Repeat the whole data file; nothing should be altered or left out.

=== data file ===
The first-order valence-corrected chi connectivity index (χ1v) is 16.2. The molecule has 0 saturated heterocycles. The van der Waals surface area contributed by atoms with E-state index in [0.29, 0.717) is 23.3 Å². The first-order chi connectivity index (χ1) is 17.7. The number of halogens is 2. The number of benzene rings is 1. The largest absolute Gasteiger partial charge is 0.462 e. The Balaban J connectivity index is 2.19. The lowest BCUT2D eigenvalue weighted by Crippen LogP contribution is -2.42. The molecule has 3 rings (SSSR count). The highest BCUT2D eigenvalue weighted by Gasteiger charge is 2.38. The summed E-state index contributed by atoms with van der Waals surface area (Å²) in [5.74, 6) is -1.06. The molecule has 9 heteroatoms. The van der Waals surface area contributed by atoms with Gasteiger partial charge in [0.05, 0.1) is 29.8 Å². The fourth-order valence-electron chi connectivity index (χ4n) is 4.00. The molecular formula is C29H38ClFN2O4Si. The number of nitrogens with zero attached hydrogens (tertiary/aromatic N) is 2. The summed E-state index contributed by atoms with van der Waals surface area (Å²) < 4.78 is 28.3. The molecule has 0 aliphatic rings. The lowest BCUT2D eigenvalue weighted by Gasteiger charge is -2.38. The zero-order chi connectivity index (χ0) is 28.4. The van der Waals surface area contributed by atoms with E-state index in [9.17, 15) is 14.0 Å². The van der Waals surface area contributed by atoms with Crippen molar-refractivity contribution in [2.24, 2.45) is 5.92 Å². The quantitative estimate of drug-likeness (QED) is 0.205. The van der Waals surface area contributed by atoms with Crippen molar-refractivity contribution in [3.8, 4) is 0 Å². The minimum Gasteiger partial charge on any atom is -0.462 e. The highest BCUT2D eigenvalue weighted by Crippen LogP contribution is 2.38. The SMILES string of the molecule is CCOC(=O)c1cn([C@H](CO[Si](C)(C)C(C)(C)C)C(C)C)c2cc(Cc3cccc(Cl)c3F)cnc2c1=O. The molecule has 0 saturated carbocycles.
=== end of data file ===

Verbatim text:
The first-order valence-corrected chi connectivity index (χ1v) is 16.2. The molecule has 0 saturated heterocycles. The van der Waals surface area contributed by atoms with E-state index in [0.29, 0.717) is 23.3 Å². The first-order chi connectivity index (χ1) is 17.7. The number of halogens is 2. The number of benzene rings is 1. The largest absolute Gasteiger partial charge is 0.462 e. The Balaban J connectivity index is 2.19. The lowest BCUT2D eigenvalue weighted by Crippen LogP contribution is -2.42. The molecule has 3 rings (SSSR count). The highest BCUT2D eigenvalue weighted by Gasteiger charge is 2.38. The summed E-state index contributed by atoms with van der Waals surface area (Å²) in [5.74, 6) is -1.06. The molecule has 9 heteroatoms. The van der Waals surface area contributed by atoms with Gasteiger partial charge in [0.05, 0.1) is 29.8 Å². The fourth-order valence-electron chi connectivity index (χ4n) is 4.00. The molecular formula is C29H38ClFN2O4Si. The number of nitrogens with zero attached hydrogens (tertiary/aromatic N) is 2. The summed E-state index contributed by atoms with van der Waals surface area (Å²) < 4.78 is 28.3. The molecule has 0 aliphatic rings. The lowest BCUT2D eigenvalue weighted by Gasteiger charge is -2.38. The zero-order chi connectivity index (χ0) is 28.4. The van der Waals surface area contributed by atoms with E-state index in [9.17, 15) is 14.0 Å². The van der Waals surface area contributed by atoms with Crippen molar-refractivity contribution in [2.24, 2.45) is 5.92 Å². The quantitative estimate of drug-likeness (QED) is 0.205. The van der Waals surface area contributed by atoms with Crippen molar-refractivity contribution in [3.8, 4) is 0 Å². The minimum Gasteiger partial charge on any atom is -0.462 e. The highest BCUT2D eigenvalue weighted by Crippen LogP contribution is 2.38. The SMILES string of the molecule is CCOC(=O)c1cn([C@H](CO[Si](C)(C)C(C)(C)C)C(C)C)c2cc(Cc3cccc(Cl)c3F)cnc2c1=O. The molecule has 0 saturated carbocycles.